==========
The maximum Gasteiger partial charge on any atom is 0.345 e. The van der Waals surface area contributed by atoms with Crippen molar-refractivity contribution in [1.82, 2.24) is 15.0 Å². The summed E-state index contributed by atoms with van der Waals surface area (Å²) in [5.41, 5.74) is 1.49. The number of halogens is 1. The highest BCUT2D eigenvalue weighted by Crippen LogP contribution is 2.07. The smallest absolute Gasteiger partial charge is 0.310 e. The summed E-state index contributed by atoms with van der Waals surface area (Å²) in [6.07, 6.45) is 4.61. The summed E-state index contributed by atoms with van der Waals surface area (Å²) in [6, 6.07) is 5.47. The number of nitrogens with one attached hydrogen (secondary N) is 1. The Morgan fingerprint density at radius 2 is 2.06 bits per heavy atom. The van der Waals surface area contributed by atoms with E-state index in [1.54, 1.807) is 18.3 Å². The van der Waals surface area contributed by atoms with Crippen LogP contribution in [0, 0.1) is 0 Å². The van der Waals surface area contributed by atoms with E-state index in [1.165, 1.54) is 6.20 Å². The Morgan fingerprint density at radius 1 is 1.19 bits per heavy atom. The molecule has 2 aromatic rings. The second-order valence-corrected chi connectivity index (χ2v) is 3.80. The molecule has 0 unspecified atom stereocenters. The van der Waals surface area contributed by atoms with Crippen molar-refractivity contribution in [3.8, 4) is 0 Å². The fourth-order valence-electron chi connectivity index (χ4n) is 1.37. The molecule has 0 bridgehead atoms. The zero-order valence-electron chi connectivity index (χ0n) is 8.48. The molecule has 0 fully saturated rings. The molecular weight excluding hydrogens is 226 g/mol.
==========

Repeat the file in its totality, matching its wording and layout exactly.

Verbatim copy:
The maximum Gasteiger partial charge on any atom is 0.345 e. The van der Waals surface area contributed by atoms with Crippen molar-refractivity contribution in [1.82, 2.24) is 15.0 Å². The summed E-state index contributed by atoms with van der Waals surface area (Å²) in [5.41, 5.74) is 1.49. The number of halogens is 1. The highest BCUT2D eigenvalue weighted by Crippen LogP contribution is 2.07. The smallest absolute Gasteiger partial charge is 0.310 e. The summed E-state index contributed by atoms with van der Waals surface area (Å²) in [6.07, 6.45) is 4.61. The summed E-state index contributed by atoms with van der Waals surface area (Å²) in [6, 6.07) is 5.47. The number of nitrogens with one attached hydrogen (secondary N) is 1. The Morgan fingerprint density at radius 2 is 2.06 bits per heavy atom. The van der Waals surface area contributed by atoms with E-state index in [1.54, 1.807) is 18.3 Å². The van der Waals surface area contributed by atoms with Crippen LogP contribution in [0, 0.1) is 0 Å². The van der Waals surface area contributed by atoms with E-state index in [1.165, 1.54) is 6.20 Å². The Morgan fingerprint density at radius 1 is 1.19 bits per heavy atom. The molecule has 2 aromatic rings. The second-order valence-corrected chi connectivity index (χ2v) is 3.80. The molecule has 0 unspecified atom stereocenters. The van der Waals surface area contributed by atoms with Crippen molar-refractivity contribution in [3.8, 4) is 0 Å². The fourth-order valence-electron chi connectivity index (χ4n) is 1.37. The molecule has 0 bridgehead atoms. The zero-order valence-electron chi connectivity index (χ0n) is 8.48. The molecule has 0 fully saturated rings. The molecular weight excluding hydrogens is 226 g/mol.